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Henrietta Hill Swope Papers: Finding Aid
mssSwope papers  
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This collection contains the papers of American astronomer Henrietta Swope (1902-1980), who spent most of her career developing techniques to measure distances in space.
Henrietta Hill Swope (1902-1980), the daughter of General Electric president Gerard Swope and the niece of journalist Herbert Bayard Swope, was born in St. Louis, Missouri, in October 1902 and raised in Ossining, New York, where she began stargazing in her backyard. After receiving her A.B. in mathematics from Barnard College and her master's degree from Radcliffe, she joined the staff of Dr. Harlow Shapley at the Harvard University Observatory. Swope spent most of her career developing techniques to measure distances in space. During WWII, Swope worked on radar experiments at MIT and at the Navy's Hydrographic Office. After which she spent 16 years refining the cepheid measuring system at the Mount Wilson and Palomar Observatories in California. In 1962 she announced that the distance between the Milky Way and Andromeda, our nearest galactic neighbor, is 2.2 million light years. In 1962 she donated funds to the Carnegie Institute of Washington towards the construction of the Las Campanas Observatory in Chile, which now contains a 40-inch telescope named in her honor. She was awarded the Annie Jump Cannon Prize from the American Astronomy Society in 1968. She died in Pasadena, California in November 1980.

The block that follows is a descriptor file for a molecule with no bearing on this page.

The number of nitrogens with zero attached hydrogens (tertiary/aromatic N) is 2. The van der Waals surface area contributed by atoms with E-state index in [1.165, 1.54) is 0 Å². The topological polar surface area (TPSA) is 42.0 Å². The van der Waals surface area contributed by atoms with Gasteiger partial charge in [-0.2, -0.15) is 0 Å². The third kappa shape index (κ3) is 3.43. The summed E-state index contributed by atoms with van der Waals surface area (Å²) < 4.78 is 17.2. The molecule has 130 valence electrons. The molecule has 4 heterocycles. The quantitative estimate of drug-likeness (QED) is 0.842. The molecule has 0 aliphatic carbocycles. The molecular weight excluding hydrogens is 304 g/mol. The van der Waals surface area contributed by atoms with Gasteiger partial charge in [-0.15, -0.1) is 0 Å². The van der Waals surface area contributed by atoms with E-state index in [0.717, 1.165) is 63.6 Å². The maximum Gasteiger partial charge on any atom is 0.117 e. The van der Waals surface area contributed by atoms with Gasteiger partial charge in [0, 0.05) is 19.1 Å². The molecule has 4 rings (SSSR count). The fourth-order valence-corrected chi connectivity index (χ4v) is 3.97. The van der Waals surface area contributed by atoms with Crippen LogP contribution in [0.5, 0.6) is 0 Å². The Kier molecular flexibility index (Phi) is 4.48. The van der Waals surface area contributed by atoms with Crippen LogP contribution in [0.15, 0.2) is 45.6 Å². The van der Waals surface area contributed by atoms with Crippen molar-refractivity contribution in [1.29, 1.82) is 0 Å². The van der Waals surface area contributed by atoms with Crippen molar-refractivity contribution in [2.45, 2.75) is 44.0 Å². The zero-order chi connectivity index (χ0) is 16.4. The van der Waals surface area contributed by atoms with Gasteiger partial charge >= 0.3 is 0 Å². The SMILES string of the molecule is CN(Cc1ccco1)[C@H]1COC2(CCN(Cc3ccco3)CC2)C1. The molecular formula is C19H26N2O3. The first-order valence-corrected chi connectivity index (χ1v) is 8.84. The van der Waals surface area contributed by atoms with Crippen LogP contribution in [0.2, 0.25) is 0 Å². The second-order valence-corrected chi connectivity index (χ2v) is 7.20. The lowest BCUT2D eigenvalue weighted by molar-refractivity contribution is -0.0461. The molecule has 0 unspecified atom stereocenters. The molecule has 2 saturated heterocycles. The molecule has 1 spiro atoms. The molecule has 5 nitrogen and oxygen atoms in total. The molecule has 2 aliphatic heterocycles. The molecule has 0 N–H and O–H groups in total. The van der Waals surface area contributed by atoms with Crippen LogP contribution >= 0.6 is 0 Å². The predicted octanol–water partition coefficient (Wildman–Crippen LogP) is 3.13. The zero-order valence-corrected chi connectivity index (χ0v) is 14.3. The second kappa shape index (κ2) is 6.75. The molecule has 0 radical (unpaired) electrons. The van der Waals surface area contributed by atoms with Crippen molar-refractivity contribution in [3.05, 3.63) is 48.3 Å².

Approximately 2,400 items in 10 boxes and 1 oversize folder
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